BUCS LT DONALD PENN VS. TEXANS RDE MARIO WILLIAMS: Williams is coming off his best game as a pro with 2 ½ sacks against Tennessee. Penn is rounding into a nice, solid left tackle. Certainly not elite yet, but he appears hungry to be so (as his comments earlier suggest). Handling a guy like Williams would be a nice benchmark in his progress.

BUCS TE ALEX SMITH VS. TEXANS MLB DEMECO RYANS: You can be sure the linebacker will draw Smith in coverage at some point. Ryans is just as athletic and able to win this matchup as Smith. Gruden loves Ryans. Watch on Sunday and you'll see why.


I make five offensive predictions each week. Check back on Monday to see if I'm right.

1. Tampa Bay will rush for at least 135 yards. The Texans defense is young and talented, but get this. Houston has allowed at least 100 yards rushing in seven of their last eight games. The average is 143.5 yards per game.

2. Jeff Garcia will start and be his usual self. His stats won't be huge. He'll probably throw 20-25 attempts for about 200 yards and a touchdown. The Bucs will keep it on the ground to take advantage of a vulnerable run defense.

3. But Joey Galloway will catch at least two deep balls. This secondary is talented but young in Houston. Galloway will take full advantage.

4. The Bucs won't struggle on third down. I've harped on their middling third-down conversion rate all season. I think will be above 45 percent on Sunday because a successful running game means the Bucs will face third-and-short situations several times in the game.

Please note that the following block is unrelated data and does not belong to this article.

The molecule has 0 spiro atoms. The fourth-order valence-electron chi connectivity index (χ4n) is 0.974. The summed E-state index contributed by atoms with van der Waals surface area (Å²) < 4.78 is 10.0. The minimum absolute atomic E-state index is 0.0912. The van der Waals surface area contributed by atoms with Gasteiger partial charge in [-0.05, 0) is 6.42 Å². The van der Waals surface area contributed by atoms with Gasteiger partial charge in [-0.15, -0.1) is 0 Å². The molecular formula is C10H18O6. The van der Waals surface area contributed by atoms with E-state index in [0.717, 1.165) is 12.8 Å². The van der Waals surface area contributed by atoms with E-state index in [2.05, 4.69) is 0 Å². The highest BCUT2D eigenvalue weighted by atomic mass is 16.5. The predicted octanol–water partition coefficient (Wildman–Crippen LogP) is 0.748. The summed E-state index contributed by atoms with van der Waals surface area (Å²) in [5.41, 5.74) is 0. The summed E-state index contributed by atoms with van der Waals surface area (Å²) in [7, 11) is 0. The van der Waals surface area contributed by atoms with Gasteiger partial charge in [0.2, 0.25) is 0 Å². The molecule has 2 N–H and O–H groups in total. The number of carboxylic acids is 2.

5. Michael Bennett will see more carries. I have a feeling the Bucs will have this one in hand in the fourth quarter, allowing Bennett some reps he sorely needs. He'll get at least five carries.


The Houston offense is teetering on the brink of falling into an abyss. Why?

First, QB Matt Schaub is out for the game and will be replaced by Sage Rosenfels. Rosenfels has thrown nearly as many interceptions (7) as touchdowns (8). He's efficient, but he's only making his fourth NFL start this weekend and there's tape of him for the Bucs to break down.

Second, Ahman Green was placed on injured reserve on Friday, sapping what as is already a thin and banged running game. Ron Dayne is healthy enough to start, but banged up himself. After that, there's nothing. It's no real surprise the Texans are ranked 23rd on the ground.